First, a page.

Your gut feeling is somewhat correct. It's hard to get precise measurements because of the nature of how Apex executes on a shared resource, but generally speaking, if you anticipate less than about 50 values, using the if statement is very, very slimly faster (~1/100th of a second), and for about every ~200 values, the if statement version takes longer than the remove-null-at-end by another millisecond or so.
The if statement has a small advantage with a low amount of data, because hash codes take time to compute, but this is later dwarfed by the sheer number of if statements evaluated. Thus, from a performance optimization point of view, the answer is essentially "it doesn't matter which you use."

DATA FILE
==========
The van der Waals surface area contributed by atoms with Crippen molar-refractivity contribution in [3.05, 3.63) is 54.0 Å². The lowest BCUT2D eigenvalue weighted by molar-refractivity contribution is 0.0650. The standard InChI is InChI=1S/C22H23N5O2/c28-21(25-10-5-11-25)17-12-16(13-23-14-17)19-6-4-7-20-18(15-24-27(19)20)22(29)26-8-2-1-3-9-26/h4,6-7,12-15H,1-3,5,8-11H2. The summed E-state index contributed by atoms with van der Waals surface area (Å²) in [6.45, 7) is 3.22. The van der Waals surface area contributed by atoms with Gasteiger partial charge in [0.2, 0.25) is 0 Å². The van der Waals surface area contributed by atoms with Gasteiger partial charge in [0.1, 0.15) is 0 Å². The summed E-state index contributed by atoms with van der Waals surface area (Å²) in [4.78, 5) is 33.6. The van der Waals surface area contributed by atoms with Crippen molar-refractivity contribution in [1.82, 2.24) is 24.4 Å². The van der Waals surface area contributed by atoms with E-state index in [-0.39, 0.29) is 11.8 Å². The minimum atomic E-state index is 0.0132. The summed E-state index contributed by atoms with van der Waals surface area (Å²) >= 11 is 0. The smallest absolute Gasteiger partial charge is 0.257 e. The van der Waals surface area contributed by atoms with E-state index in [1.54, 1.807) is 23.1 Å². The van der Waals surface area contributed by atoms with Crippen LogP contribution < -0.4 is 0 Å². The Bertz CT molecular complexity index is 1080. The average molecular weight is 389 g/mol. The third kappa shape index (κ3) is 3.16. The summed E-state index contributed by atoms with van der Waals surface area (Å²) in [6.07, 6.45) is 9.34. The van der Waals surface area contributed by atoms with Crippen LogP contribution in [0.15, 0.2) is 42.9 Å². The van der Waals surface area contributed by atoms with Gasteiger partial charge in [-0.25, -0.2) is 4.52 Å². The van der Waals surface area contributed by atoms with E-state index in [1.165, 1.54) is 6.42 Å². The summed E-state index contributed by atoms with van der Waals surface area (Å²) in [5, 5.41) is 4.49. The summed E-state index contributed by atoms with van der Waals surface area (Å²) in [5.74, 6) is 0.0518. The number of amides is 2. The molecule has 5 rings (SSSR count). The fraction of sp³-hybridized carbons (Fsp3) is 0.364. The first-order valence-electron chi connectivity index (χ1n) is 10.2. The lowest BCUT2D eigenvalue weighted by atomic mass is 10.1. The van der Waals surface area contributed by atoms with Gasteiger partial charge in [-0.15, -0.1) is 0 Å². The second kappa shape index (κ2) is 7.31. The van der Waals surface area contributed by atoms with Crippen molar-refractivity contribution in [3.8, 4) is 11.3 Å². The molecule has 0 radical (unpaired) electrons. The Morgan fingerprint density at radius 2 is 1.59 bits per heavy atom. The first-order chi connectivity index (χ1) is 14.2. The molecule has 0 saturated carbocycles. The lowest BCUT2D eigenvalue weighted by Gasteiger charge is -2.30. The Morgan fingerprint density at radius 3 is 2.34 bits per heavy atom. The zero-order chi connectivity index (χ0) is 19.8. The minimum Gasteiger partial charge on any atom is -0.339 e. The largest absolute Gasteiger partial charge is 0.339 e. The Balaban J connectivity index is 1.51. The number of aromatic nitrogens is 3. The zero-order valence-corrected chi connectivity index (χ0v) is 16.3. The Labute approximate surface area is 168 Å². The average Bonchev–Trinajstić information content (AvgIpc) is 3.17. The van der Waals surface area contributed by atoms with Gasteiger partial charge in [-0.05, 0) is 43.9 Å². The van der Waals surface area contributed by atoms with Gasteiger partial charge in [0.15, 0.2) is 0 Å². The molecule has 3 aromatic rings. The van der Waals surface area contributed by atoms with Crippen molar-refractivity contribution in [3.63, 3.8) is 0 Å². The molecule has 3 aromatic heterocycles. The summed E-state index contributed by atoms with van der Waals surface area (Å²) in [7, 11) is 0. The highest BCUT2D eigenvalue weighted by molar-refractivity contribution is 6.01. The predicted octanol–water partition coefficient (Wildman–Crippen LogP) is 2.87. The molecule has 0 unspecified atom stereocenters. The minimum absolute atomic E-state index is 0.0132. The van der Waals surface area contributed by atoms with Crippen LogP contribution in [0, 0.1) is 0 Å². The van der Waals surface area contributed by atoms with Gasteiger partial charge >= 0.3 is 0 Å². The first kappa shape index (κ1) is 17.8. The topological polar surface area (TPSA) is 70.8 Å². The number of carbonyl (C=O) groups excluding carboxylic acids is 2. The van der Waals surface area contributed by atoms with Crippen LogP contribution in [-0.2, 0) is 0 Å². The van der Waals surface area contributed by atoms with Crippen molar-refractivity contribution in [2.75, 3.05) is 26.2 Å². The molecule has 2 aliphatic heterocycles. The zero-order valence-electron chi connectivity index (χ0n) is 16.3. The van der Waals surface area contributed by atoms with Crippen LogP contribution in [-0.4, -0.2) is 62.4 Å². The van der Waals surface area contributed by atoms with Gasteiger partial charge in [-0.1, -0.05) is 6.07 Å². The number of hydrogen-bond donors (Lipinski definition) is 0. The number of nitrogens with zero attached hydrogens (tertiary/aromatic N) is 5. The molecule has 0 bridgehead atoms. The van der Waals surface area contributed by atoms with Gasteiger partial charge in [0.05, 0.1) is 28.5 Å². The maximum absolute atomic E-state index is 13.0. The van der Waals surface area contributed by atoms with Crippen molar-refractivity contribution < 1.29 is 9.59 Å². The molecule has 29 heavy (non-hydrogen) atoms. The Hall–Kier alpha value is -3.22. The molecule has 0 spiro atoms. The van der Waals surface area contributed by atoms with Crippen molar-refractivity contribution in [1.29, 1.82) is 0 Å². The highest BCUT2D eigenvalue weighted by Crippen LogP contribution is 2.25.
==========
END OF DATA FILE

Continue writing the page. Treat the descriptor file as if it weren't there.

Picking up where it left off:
However, two important points to note, and this is why I always use the remove-null-at-end approach: cyclomatic complexity is reduced by 1, and the code is very slightly shorter, making it more legible. Using this pattern consistently would slightly reduce cognitive load, and make Apex PMD a little bit happier about one less branching statement.
If you're seriously hurting on CPU time, and you're looking for a quick fix, switching to remove-null-at-end won't help you; you'd need to be able to use it 20 times to even make a 1 second difference in CPU time, assuming 10,000 items in each pass, which is likely already going to blow up the CPU limits.